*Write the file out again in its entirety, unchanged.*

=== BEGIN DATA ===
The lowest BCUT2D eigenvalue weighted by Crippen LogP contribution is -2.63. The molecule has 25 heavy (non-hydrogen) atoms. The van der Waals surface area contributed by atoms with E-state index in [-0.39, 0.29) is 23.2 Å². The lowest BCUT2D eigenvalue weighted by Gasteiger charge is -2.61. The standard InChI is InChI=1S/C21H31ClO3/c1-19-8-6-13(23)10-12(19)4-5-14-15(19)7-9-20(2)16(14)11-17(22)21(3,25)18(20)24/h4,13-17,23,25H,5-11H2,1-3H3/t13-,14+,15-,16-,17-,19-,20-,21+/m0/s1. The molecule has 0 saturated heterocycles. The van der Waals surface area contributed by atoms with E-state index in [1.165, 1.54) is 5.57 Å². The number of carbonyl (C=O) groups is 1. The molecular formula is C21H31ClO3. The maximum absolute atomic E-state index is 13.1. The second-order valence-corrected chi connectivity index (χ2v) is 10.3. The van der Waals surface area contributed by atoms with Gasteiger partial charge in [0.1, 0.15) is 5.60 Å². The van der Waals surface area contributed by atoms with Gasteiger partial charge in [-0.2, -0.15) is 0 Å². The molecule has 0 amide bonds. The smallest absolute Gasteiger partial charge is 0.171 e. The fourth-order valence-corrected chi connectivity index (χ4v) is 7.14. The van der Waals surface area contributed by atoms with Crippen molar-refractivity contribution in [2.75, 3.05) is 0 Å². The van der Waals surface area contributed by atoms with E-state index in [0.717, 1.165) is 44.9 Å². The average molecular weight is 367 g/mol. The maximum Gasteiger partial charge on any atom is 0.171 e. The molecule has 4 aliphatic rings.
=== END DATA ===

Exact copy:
The lowest BCUT2D eigenvalue weighted by Crippen LogP contribution is -2.63. The molecule has 25 heavy (non-hydrogen) atoms. The van der Waals surface area contributed by atoms with E-state index in [-0.39, 0.29) is 23.2 Å². The lowest BCUT2D eigenvalue weighted by Gasteiger charge is -2.61. The standard InChI is InChI=1S/C21H31ClO3/c1-19-8-6-13(23)10-12(19)4-5-14-15(19)7-9-20(2)16(14)11-17(22)21(3,25)18(20)24/h4,13-17,23,25H,5-11H2,1-3H3/t13-,14+,15-,16-,17-,19-,20-,21+/m0/s1. The molecule has 0 saturated heterocycles. The van der Waals surface area contributed by atoms with E-state index in [1.165, 1.54) is 5.57 Å². The number of carbonyl (C=O) groups is 1. The molecular formula is C21H31ClO3. The maximum absolute atomic E-state index is 13.1. The second-order valence-corrected chi connectivity index (χ2v) is 10.3. The van der Waals surface area contributed by atoms with Gasteiger partial charge in [0.1, 0.15) is 5.60 Å². The van der Waals surface area contributed by atoms with Gasteiger partial charge in [-0.2, -0.15) is 0 Å². The molecule has 0 amide bonds. The smallest absolute Gasteiger partial charge is 0.171 e. The fourth-order valence-corrected chi connectivity index (χ4v) is 7.14. The van der Waals surface area contributed by atoms with Crippen molar-refractivity contribution in [2.75, 3.05) is 0 Å². The van der Waals surface area contributed by atoms with E-state index in [0.717, 1.165) is 44.9 Å². The average molecular weight is 367 g/mol. The maximum Gasteiger partial charge on any atom is 0.171 e. The molecule has 4 aliphatic rings.